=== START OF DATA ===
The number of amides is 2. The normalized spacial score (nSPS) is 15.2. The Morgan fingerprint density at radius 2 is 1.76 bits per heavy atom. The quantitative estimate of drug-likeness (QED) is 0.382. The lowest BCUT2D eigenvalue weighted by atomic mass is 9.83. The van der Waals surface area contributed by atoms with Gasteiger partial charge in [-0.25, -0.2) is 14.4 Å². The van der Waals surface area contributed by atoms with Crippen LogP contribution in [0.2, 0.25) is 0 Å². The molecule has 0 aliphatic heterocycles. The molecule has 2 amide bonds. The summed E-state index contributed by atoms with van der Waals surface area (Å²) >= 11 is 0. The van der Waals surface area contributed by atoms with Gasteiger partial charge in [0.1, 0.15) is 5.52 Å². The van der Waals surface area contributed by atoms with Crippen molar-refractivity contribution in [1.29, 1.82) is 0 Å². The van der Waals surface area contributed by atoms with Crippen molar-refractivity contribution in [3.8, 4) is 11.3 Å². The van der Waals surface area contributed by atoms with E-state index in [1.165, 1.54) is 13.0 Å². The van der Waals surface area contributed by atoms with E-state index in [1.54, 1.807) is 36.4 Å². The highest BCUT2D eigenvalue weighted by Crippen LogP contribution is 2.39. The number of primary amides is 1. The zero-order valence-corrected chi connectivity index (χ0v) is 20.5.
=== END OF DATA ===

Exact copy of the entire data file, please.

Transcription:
The number of amides is 2. The normalized spacial score (nSPS) is 15.2. The Morgan fingerprint density at radius 2 is 1.76 bits per heavy atom. The quantitative estimate of drug-likeness (QED) is 0.382. The lowest BCUT2D eigenvalue weighted by atomic mass is 9.83. The van der Waals surface area contributed by atoms with Gasteiger partial charge in [-0.25, -0.2) is 14.4 Å². The van der Waals surface area contributed by atoms with Crippen LogP contribution in [0.2, 0.25) is 0 Å². The molecule has 0 aliphatic heterocycles. The molecule has 2 amide bonds. The summed E-state index contributed by atoms with van der Waals surface area (Å²) >= 11 is 0. The van der Waals surface area contributed by atoms with Gasteiger partial charge in [0.1, 0.15) is 5.52 Å². The van der Waals surface area contributed by atoms with Crippen molar-refractivity contribution in [1.29, 1.82) is 0 Å². The van der Waals surface area contributed by atoms with Crippen molar-refractivity contribution in [3.8, 4) is 11.3 Å². The van der Waals surface area contributed by atoms with E-state index in [1.165, 1.54) is 13.0 Å². The van der Waals surface area contributed by atoms with E-state index in [1.54, 1.807) is 36.4 Å². The highest BCUT2D eigenvalue weighted by Crippen LogP contribution is 2.39. The number of primary amides is 1. The zero-order valence-corrected chi connectivity index (χ0v) is 20.5.